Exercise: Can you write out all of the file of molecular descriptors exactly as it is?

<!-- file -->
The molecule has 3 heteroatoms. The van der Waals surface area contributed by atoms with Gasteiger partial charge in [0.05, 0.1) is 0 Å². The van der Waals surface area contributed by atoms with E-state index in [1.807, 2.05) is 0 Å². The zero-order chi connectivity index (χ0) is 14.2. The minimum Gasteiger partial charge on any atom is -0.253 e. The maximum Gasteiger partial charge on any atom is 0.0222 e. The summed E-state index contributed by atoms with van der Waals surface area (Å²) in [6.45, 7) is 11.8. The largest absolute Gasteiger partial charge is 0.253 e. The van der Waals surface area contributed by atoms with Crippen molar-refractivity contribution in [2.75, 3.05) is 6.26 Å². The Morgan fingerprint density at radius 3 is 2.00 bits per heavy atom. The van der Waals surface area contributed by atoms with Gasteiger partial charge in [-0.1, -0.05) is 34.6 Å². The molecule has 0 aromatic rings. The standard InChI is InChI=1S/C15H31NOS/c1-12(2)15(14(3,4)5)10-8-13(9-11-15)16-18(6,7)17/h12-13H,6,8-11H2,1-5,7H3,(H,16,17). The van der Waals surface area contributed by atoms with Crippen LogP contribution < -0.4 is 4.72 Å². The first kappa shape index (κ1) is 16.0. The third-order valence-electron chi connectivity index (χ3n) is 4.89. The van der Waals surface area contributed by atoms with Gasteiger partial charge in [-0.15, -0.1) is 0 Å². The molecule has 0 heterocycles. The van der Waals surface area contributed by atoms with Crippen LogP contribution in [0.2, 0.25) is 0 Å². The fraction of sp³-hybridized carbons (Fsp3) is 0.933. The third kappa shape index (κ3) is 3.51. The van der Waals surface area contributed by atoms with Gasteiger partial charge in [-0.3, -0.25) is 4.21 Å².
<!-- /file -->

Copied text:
The molecule has 3 heteroatoms. The van der Waals surface area contributed by atoms with Gasteiger partial charge in [0.05, 0.1) is 0 Å². The van der Waals surface area contributed by atoms with E-state index in [1.807, 2.05) is 0 Å². The zero-order chi connectivity index (χ0) is 14.2. The minimum Gasteiger partial charge on any atom is -0.253 e. The maximum Gasteiger partial charge on any atom is 0.0222 e. The summed E-state index contributed by atoms with van der Waals surface area (Å²) in [6.45, 7) is 11.8. The largest absolute Gasteiger partial charge is 0.253 e. The van der Waals surface area contributed by atoms with Crippen molar-refractivity contribution in [2.75, 3.05) is 6.26 Å². The Morgan fingerprint density at radius 3 is 2.00 bits per heavy atom. The van der Waals surface area contributed by atoms with Gasteiger partial charge in [-0.1, -0.05) is 34.6 Å². The molecule has 0 aromatic rings. The standard InChI is InChI=1S/C15H31NOS/c1-12(2)15(14(3,4)5)10-8-13(9-11-15)16-18(6,7)17/h12-13H,6,8-11H2,1-5,7H3,(H,16,17). The van der Waals surface area contributed by atoms with Crippen LogP contribution < -0.4 is 4.72 Å². The first kappa shape index (κ1) is 16.0. The third-order valence-electron chi connectivity index (χ3n) is 4.89. The van der Waals surface area contributed by atoms with Gasteiger partial charge in [-0.15, -0.1) is 0 Å². The molecule has 0 heterocycles. The van der Waals surface area contributed by atoms with Crippen LogP contribution in [0.2, 0.25) is 0 Å². The fraction of sp³-hybridized carbons (Fsp3) is 0.933. The third kappa shape index (κ3) is 3.51. The van der Waals surface area contributed by atoms with Gasteiger partial charge in [-0.3, -0.25) is 4.21 Å².